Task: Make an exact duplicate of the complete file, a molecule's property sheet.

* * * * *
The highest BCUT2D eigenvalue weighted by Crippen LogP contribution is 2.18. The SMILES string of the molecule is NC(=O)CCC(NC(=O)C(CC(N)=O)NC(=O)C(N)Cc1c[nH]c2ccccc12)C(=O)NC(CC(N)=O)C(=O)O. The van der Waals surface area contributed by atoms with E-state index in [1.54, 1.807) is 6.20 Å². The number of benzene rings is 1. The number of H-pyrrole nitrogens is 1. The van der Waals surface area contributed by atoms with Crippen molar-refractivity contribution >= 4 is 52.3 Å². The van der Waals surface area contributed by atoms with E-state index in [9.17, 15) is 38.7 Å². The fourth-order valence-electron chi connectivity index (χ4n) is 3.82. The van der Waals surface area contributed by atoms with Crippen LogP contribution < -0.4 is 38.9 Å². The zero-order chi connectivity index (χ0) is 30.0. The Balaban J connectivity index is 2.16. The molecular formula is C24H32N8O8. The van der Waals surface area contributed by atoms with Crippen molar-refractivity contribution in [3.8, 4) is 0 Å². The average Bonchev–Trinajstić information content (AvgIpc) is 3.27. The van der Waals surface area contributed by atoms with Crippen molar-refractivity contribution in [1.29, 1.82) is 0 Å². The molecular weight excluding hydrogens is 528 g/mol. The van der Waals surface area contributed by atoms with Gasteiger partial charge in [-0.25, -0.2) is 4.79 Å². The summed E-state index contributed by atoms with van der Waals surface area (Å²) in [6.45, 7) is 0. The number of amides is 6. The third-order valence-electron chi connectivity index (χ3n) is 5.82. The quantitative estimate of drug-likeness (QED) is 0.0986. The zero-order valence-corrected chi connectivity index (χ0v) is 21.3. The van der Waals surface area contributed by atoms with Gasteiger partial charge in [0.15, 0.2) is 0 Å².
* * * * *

The highest BCUT2D eigenvalue weighted by Crippen LogP contribution is 2.18. The SMILES string of the molecule is NC(=O)CCC(NC(=O)C(CC(N)=O)NC(=O)C(N)Cc1c[nH]c2ccccc12)C(=O)NC(CC(N)=O)C(=O)O. The van der Waals surface area contributed by atoms with E-state index in [1.54, 1.807) is 6.20 Å². The number of benzene rings is 1. The number of H-pyrrole nitrogens is 1. The van der Waals surface area contributed by atoms with Crippen molar-refractivity contribution >= 4 is 52.3 Å². The van der Waals surface area contributed by atoms with E-state index in [9.17, 15) is 38.7 Å². The fourth-order valence-electron chi connectivity index (χ4n) is 3.82. The van der Waals surface area contributed by atoms with Crippen LogP contribution < -0.4 is 38.9 Å². The zero-order chi connectivity index (χ0) is 30.0. The Balaban J connectivity index is 2.16. The molecular formula is C24H32N8O8. The van der Waals surface area contributed by atoms with Crippen molar-refractivity contribution in [3.8, 4) is 0 Å². The average Bonchev–Trinajstić information content (AvgIpc) is 3.27. The van der Waals surface area contributed by atoms with Crippen molar-refractivity contribution in [1.29, 1.82) is 0 Å². The molecular weight excluding hydrogens is 528 g/mol. The van der Waals surface area contributed by atoms with Gasteiger partial charge in [-0.25, -0.2) is 4.79 Å². The summed E-state index contributed by atoms with van der Waals surface area (Å²) in [6.45, 7) is 0. The number of amides is 6. The third-order valence-electron chi connectivity index (χ3n) is 5.82. The quantitative estimate of drug-likeness (QED) is 0.0986. The zero-order valence-corrected chi connectivity index (χ0v) is 21.3. The van der Waals surface area contributed by atoms with Gasteiger partial charge in [0.15, 0.2) is 0 Å².